Sunday, November 15, 2009
What makes them even more special is that they also bloomed last spring, for Easter. Let's see ... Christmas, Easter, Thanksgiving ... what holiday will they celebrate next?
With a note to the outside garden, we bought a rotary lawnmower yesterday. It's not self-propelled. I don't see much point in that, since the areas of grass are losing ground to the ever expanding flower beds. Why a power mower when I profess to enjoy using the non-motorized reel mower? Well, the reel mower won't chew up leaves and small twigs. When the rain stops and the leaves still on the ground have had a chance to dry out, I'll use the power mower to turn them into mulch to spread over the daylily and lily beds. I don't see much point in buying mulch to keep the plants cozy and prevent the frost from heaving them out of the soil.
Friday, September 18, 2009
Saturday, August 1, 2009
The bleeding heart has passed on to botanical heaven. I'm not sure if it thinks August 1 is the time to go dormant or whether it just up and died. I guess we'll find out in the spring.
The tomato is not exactly the picture of health, either. It is just now flowering. It's on the north side of the fence, but it does get sunlight several hours a day.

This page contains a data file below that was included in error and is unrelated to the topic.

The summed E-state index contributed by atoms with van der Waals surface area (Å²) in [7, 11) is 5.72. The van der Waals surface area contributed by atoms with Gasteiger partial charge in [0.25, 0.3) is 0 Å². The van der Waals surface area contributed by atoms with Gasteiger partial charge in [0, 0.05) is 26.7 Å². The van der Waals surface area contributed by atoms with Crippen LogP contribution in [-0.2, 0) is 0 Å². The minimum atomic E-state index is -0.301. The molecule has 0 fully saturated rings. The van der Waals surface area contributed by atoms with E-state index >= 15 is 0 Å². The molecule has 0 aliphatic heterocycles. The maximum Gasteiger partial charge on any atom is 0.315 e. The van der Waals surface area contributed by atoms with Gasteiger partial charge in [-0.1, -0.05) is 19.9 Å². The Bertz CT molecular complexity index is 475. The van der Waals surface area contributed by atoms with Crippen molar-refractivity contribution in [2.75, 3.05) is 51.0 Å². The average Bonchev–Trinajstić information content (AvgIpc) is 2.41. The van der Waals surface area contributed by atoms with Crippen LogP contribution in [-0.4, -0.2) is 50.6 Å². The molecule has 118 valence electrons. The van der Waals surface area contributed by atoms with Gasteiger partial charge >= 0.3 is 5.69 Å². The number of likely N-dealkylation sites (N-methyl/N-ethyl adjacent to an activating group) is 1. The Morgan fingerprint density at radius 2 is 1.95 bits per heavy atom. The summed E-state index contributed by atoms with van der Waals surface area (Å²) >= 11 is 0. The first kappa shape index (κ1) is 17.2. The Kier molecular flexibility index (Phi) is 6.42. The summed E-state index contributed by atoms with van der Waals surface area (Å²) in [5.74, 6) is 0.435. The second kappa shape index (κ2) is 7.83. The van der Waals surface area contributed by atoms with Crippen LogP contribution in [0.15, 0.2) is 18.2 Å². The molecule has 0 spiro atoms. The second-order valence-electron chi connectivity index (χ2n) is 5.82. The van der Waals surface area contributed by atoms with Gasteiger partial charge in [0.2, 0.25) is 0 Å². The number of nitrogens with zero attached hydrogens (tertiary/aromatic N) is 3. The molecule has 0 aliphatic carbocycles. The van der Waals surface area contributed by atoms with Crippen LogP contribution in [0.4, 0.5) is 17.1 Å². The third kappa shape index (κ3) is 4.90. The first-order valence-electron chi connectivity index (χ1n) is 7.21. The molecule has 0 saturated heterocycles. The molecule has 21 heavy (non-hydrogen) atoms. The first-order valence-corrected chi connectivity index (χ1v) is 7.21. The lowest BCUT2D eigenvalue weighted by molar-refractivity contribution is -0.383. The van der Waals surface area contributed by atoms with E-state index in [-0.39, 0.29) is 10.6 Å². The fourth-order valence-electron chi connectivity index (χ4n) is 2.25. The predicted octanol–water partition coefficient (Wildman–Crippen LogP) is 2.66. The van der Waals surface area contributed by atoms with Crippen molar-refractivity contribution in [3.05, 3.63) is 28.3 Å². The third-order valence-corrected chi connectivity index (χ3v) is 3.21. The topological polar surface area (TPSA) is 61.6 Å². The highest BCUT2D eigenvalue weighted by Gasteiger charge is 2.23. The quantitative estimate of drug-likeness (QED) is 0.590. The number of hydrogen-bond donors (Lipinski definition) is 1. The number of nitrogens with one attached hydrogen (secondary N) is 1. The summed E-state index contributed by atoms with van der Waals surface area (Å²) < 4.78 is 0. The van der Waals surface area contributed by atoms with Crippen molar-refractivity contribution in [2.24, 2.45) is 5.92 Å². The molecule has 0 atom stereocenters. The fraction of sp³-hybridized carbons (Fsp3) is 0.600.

Lloyd's cacti, however, are thriving. He has plans to replant them, but while they're patiently waiting for new homes, they're blooming quite well.
Tuesday, July 7, 2009
On Monday I got back to work, digging and planting the lily garden. Three cheers for Walmart's 50% off sale. There are three heights of lilies. The shorter ones in the front are a pale pink, but they're finished blooming already. The low plants in back and in the front are hostas. When they fill out, this corner should be green and blooming nearly all spring and early summer. The garden is framed by the little Japanese maple on the left and the crabapple tree. Very pleasant, and the cranes look right at home here. Next season I may plant a vine on the trellis, but for now, the cranes rule.
This morning, Tuesday, I went out to finish spreading the mulch but got seriously distracted by the startburst pavers. I bundled off to the farm store for paver base and a tamper and got to work. This is how far I got ... the stones in place on the paver base. I need to get sand to fill in between, and Lloyd promises to stake the frame so it won't shift.
By the time I finished this much, it was getting too hot to mess around outside, so I came inside to work on the kitchen. I got most of the cabinets, ceiling, and woodwork washed, so tomorrow we can begin painting.
Friday, July 3, 2009
The pachysandra stands out against the mulch. You can see in the front a few that aren't going to make it. I left them in place in hopes that the roots are still viable. The plants farther back are much more robust.